Commentary: Build up and Amplify to Strengthen Community

handwritten notes on an index card
Notes taken by Marie Splaine a recent ICSEW meeting. Splaine says the notes represent a concept she learned at a “graphic facilitation” training. Photo by Marie Splaine.

By Marie Splaine, Department of Commerce

Editor’s Note: This article was first published on the Department of Commerce’s agency blog.

The Interagency Committee of State Employed Women, ICSEW, meets every two months in Olympia. It’s a great group of state workers, and I am super excited to represent the Department of Commerce on the committee. I look forward to these meetings because they’re filled with valuable information and tips that anyone can take back and apply to their personal and professional lives.

In July, committee members heard from Renee Smith from Results Washington and Rep. Beth Doglio at our bimonthly meeting. We heard good messages about taking care of others and ourselves.

We all know supporting those around us helps strengthen our communities inside and outside Commerce. For example, think how great it feels when someone checks in with you when you’ve had a rough day or when you get a compliment on a project you worked hard on.

New movements lead to change, and our speakers encouraged attendees to be part of the movements. So let’s try to build up others around us at least once a day. It could be a smile in the hall, asking how someone is doing, or maybe noticing someone seems different from usual and might need a friendly ear.

We also discussed amplification.

Women in the Obama administration adopted amplification as a way to make sure they were heard in meetings. After one woman offered an idea, if it wasn’t acknowledged, another woman would repeat it and give her colleague credit for suggesting it.

The Washington Post also wrote an article about amplification that’s worth checking out.

So how can we support one another?

  • Bring our whole selves
  • Align our words and actions
  • Take off our masks
  • Bring our real selves to work
  • Question assumptions
  • Take care of ourselves

Pick one to try, and our movement will carry throughout our communities.

March 2019 Meeting Recap

The Interagency Committee of State Employed Women, ICSEW, had another successful meeting March 26 full of informative presentations and interactive training. Below is a recap of the guest presentations. Note: Meeting minutes and training session handouts are available on our Meting Minutes page.

Women holding a book in front of a podium
Amy Leneker (far left) coaches a couple of meeting attendees during her Clifton Strengths seminar.

Amy Leneker

Amy Leneker gave an interactive training on identifying and maximizing one’s Clifton Strengths.

Clifton Strengths are named after Dr. Don Clifton, former chairman of The Gallup Organization. Gallup conducted several years of research on personality types. The research suggested people who best understand their strengths and behaviors will be best-equipped to deploy those strengths in their personal and professional lives.

Leneker showed meeting attendees how to find their top five strengths. She taught attendees how to best use those strengths, and recognize when those strengths become weaknesses. She did a couple of individual coaching sessions. Workshop attendees also got to team up with partners for an exercise that allowed attendees to brainstorm ways to combine different strengths.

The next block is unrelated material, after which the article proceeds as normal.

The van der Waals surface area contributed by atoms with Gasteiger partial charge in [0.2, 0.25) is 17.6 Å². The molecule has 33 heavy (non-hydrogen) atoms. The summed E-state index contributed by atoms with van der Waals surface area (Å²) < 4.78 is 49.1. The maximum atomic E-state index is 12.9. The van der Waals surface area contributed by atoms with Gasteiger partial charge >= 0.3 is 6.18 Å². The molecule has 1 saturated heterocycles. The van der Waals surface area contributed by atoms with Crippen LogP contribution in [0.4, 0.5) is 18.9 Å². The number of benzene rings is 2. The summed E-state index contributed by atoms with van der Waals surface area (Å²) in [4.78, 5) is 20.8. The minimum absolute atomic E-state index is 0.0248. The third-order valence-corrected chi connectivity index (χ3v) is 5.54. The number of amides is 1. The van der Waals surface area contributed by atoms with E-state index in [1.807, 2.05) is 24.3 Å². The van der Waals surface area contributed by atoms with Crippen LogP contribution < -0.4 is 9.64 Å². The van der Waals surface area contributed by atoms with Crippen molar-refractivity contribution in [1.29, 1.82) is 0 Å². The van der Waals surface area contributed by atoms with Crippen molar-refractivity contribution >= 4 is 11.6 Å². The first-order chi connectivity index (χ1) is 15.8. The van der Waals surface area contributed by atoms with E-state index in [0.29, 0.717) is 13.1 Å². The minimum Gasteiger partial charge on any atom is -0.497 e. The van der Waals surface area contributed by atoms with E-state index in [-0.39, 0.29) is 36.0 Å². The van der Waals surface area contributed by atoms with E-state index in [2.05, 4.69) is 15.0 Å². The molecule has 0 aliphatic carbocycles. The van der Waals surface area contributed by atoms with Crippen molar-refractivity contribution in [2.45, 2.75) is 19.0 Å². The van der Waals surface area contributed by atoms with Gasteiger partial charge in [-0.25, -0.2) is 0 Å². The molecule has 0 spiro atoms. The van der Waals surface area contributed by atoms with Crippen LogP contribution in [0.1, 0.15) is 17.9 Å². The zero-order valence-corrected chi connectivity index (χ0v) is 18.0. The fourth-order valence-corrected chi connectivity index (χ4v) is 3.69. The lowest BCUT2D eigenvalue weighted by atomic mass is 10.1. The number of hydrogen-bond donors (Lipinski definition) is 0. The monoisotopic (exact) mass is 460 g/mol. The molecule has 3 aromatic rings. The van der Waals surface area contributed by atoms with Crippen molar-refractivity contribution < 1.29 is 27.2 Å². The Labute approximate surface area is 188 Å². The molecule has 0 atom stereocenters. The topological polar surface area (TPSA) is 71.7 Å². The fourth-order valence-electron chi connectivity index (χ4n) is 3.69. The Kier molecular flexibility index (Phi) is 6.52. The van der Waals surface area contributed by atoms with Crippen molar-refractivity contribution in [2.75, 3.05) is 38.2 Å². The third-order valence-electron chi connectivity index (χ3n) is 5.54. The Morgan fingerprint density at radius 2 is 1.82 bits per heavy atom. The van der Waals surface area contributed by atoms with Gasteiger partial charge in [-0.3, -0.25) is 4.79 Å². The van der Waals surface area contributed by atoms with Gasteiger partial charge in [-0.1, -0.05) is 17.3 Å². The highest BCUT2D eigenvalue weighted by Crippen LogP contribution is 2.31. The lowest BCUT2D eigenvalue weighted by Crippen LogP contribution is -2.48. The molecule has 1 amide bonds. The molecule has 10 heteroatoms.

Women writing in workbooks at a table
ICSEW reps, alternates and guests fill in responses in their Clifton Strengths workbook during a professional development training.

For more information on Clifton strengths or to take the Clifton Strengths assessment, go to:

https://www.gallupstrengthscenter.com/home/en-us/cliftonstrengths-how-it-works

Dr. Arne Gundersen

Man pointing to PowerPoint slide about teeth.
Dr. Gundersen illustrates the effects of gum disease.

Dr. Arne Gundersen, from Gundersen Dental Care  in Thurston County gave a health and wellness talk. His presentation, “The Link between Oral Health and Wellness,” illustrated the correlation between periodontal disease and its impact on our overall health.

He said periodontal disease (the body’s inflammatory response to infections caused by buildup of bacteria and debris around the teeth and gums) can put you at risk for more serious diseases like diabetes and heart attacks.

He offered a series of preventative tips like using electric toothbrushes and/or a water pic.

Women’s History Month

collage of women representing various occupations
Image courtesy of pixabay.com

March is Women’s History Month. Rebecca Llewellyn, the Governor’s Industrial Safety and Health Conference and Events Manager for the Department of Labor and Industries also gave a brief presentation on events L&I sponsored for Women’s History Month.

L&I has a Women’s History Month Display in its lobby with a newsletter with Women’s History Facts and a list of books and movies on women’s history.

ICSEW Professional Development Training Now Available Through LMS

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Did you know you can get ICSEW professional development training on your employee transcript?

If you’re a state employee, you can register for professional development trainings through the state agency Learning Management Systems, (LMS).

Here’s How: When logged into LMS, type in “WA State ICSEW” in the Course Catalog search field to view upcoming meetings and trainings.

Descriptions of all upcoming training will be posted on our blog and our upcoming meetings page.

Note: All meeting and event attendees must still register through EventBrite. Anyone who would like the training added to their transcripts should register through LMS after they have registered through EventBrite.

 Questions? Email icsew@ofm.wa.gov.